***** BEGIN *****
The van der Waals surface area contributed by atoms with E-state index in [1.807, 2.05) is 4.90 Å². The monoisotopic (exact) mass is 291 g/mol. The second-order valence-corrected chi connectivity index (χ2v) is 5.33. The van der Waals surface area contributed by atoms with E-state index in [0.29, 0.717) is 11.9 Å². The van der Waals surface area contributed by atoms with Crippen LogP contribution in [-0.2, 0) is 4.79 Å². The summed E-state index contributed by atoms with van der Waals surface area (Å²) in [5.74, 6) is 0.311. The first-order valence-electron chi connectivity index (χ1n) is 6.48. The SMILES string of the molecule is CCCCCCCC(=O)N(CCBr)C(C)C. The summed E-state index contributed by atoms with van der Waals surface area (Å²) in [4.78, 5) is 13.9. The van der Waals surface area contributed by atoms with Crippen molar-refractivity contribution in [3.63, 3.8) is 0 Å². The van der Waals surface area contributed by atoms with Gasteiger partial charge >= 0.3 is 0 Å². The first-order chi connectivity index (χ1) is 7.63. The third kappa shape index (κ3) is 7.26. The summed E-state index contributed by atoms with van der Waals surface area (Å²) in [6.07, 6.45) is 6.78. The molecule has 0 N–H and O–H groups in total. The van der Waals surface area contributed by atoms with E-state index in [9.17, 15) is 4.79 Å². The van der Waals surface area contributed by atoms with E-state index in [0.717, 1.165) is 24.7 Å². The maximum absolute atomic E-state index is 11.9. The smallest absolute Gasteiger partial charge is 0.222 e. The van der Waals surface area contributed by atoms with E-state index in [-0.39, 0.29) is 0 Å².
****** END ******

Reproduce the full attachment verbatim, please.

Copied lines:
The van der Waals surface area contributed by atoms with E-state index in [1.807, 2.05) is 4.90 Å². The monoisotopic (exact) mass is 291 g/mol. The second-order valence-corrected chi connectivity index (χ2v) is 5.33. The van der Waals surface area contributed by atoms with E-state index in [0.29, 0.717) is 11.9 Å². The van der Waals surface area contributed by atoms with Crippen LogP contribution in [-0.2, 0) is 4.79 Å². The summed E-state index contributed by atoms with van der Waals surface area (Å²) in [5.74, 6) is 0.311. The first-order valence-electron chi connectivity index (χ1n) is 6.48. The SMILES string of the molecule is CCCCCCCC(=O)N(CCBr)C(C)C. The summed E-state index contributed by atoms with van der Waals surface area (Å²) in [4.78, 5) is 13.9. The van der Waals surface area contributed by atoms with Crippen molar-refractivity contribution in [3.63, 3.8) is 0 Å². The van der Waals surface area contributed by atoms with Gasteiger partial charge >= 0.3 is 0 Å². The first-order chi connectivity index (χ1) is 7.63. The third kappa shape index (κ3) is 7.26. The summed E-state index contributed by atoms with van der Waals surface area (Å²) in [6.07, 6.45) is 6.78. The molecule has 0 N–H and O–H groups in total. The van der Waals surface area contributed by atoms with E-state index in [9.17, 15) is 4.79 Å². The van der Waals surface area contributed by atoms with E-state index in [0.717, 1.165) is 24.7 Å². The maximum absolute atomic E-state index is 11.9. The smallest absolute Gasteiger partial charge is 0.222 e. The van der Waals surface area contributed by atoms with E-state index in [-0.39, 0.29) is 0 Å².